The government of Canada has recently been very public about its criticisms on the teaching of Canadian history, saying that the important parts of history, Canada’s military history, its ties to the throne are not discussed. In this light its disproportionate financing of the War of 1812 and the Queen’s Jubilee are key. For those in government right now, Canadian identity is closely tied to these two themes.
I came across this article the other day, written in 1879 which seems to echo this narrow vision of Canadian identity. Don’t get me wrong, I believe that both elements are vitally important, but they are not the only which ties Canadians together as a people, and I would hope that we would have grown in our own self-vision since 1879.
Montreal Gazette, 9 September 1879, page 2
Canada Before the World
(From the London Catholic Record)
It is not yet forgotten that two illustrious Canadians, the late Sir George Cartier and the Hon Wm Macdougall were accepted guests at Windsor Castle, in obedience to the gracious invitation of Her Majesty the Queen. It is well known that Queen Victoria took delight in the conversation of the able and genial Canadian Premier, and that the honors of a truly royal hospitality were heaped on him and his honorable colleague.
The Hon Mr Langevin has succeeded Sir George Cartier as the leader of the French-Canadian Section of the Dominion and England has seen and recognized, once more, the ability and perseverance of the Canadian race. A governor can no more, by that figure of speech which it is well to call a lapsus lingua, brand this race as inferior.
In financial circles Sir John Rose worthily represents Canada at the British capital. In case of need the diplomatic ability of this eminent Financier can well sustain Canadian honor and credit. Neither of these is at a discount. In fact, successive administrations have obtained such loans as were desired. Quite recently Sir Leonard Tilley has at least equaled preceding ministers in this respect. The facility with which he has won a great financial victory, bears witness to his diplomatic skill and the soundness of Canadian credit.
Canadian youth are not less distinguished, Mr Sidney Hanton of Ottawa, has just won the Gilchrist scholarship and taken the highest honors in mathematics at the London University. Nor in the warlike art is Canada behind the world. Col. Gibson has competed successfully for the Prince of Wales’ prize of $500 at Wimbledon. Col Elliot, son of the late Major JF Elliot, of Windsor, Ontario, has merited the Cross of St Michael and St George. Major Robinson, son of the late distinguished Chief Justice, Sir John Beverly Robinson, and Col Jarvis, OMG, formerly Deputy Adjutant-General of Militia at Kingston, are highly honored in England. What shall we say of the many brave Canadians who have distinguished themselves in that disastrous African war? History will not allow their valorous deeds to be forgotten.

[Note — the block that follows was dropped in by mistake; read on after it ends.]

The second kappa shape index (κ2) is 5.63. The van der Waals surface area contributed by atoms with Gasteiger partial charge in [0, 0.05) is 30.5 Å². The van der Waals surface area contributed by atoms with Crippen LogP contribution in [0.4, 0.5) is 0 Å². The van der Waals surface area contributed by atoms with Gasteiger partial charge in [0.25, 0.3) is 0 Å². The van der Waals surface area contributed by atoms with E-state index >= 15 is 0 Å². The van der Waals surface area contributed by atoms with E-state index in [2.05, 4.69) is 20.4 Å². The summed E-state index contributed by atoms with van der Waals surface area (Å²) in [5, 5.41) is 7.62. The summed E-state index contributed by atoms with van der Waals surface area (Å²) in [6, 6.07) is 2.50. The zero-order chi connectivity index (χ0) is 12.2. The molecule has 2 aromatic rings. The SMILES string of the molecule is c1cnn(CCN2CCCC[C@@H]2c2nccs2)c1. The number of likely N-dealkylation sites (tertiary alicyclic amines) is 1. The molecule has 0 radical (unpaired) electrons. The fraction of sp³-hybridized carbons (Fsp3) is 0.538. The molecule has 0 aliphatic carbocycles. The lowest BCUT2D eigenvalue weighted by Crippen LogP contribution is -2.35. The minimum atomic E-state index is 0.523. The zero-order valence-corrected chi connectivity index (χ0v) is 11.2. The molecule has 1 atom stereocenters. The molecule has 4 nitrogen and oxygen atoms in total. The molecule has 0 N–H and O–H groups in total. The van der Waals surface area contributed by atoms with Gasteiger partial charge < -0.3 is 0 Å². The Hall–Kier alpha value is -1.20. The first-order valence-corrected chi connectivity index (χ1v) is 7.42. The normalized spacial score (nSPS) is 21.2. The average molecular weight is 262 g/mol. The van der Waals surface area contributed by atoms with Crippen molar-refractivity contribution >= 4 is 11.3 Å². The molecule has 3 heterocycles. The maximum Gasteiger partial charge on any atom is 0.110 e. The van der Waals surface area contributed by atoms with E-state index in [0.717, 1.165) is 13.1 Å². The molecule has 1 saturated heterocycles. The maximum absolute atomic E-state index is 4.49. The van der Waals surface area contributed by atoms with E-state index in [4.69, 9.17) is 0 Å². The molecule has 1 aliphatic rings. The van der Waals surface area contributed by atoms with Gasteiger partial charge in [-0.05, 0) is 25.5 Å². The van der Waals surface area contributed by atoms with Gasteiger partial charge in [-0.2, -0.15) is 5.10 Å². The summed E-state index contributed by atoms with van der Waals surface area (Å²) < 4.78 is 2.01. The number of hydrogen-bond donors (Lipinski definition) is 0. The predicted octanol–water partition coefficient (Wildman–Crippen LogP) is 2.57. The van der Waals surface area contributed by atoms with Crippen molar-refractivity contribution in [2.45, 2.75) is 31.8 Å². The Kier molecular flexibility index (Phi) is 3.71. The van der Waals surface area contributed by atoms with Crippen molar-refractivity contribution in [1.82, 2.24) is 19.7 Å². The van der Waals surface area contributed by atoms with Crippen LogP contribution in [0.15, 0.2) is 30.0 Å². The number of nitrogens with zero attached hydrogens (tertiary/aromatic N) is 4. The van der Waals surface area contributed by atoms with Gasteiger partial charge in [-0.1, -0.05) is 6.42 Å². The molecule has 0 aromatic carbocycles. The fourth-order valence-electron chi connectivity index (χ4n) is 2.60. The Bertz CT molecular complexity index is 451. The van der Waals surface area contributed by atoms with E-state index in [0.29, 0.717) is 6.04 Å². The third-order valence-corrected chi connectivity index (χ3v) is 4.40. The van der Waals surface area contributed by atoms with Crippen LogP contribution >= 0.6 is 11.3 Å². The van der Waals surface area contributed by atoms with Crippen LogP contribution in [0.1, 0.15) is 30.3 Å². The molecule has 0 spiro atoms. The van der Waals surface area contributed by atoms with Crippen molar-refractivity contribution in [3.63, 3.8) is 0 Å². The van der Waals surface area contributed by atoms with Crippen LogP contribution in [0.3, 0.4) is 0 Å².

Canada is no less loyal than her sons are brave. It cannot be overlooked that when there was danger of war with the great northern powers which threatened European civilization, she generously offered a contingent of ten thousand men in aid of the imperial cause. This if occasion had required, would have been more than mere show and promise, as is well shown by the conduct of the Canadian regiment which has so long marched side by side with the best of British troops.
As regards the arts of peace Canada right nobly holds her own, as was so grandly proved at the splendid Parisian exhibition as well as the great Centennial display in Philadelphia. Her trade and enterprise are no less remarkable. Her mercantile navy ranks as the third among the nations that go down to the sea in ships. That such a people should possess a skilled and hardy race of seamen is not to be wondered at. Nor that among these should be found one who is indeed the prince of oarsmen.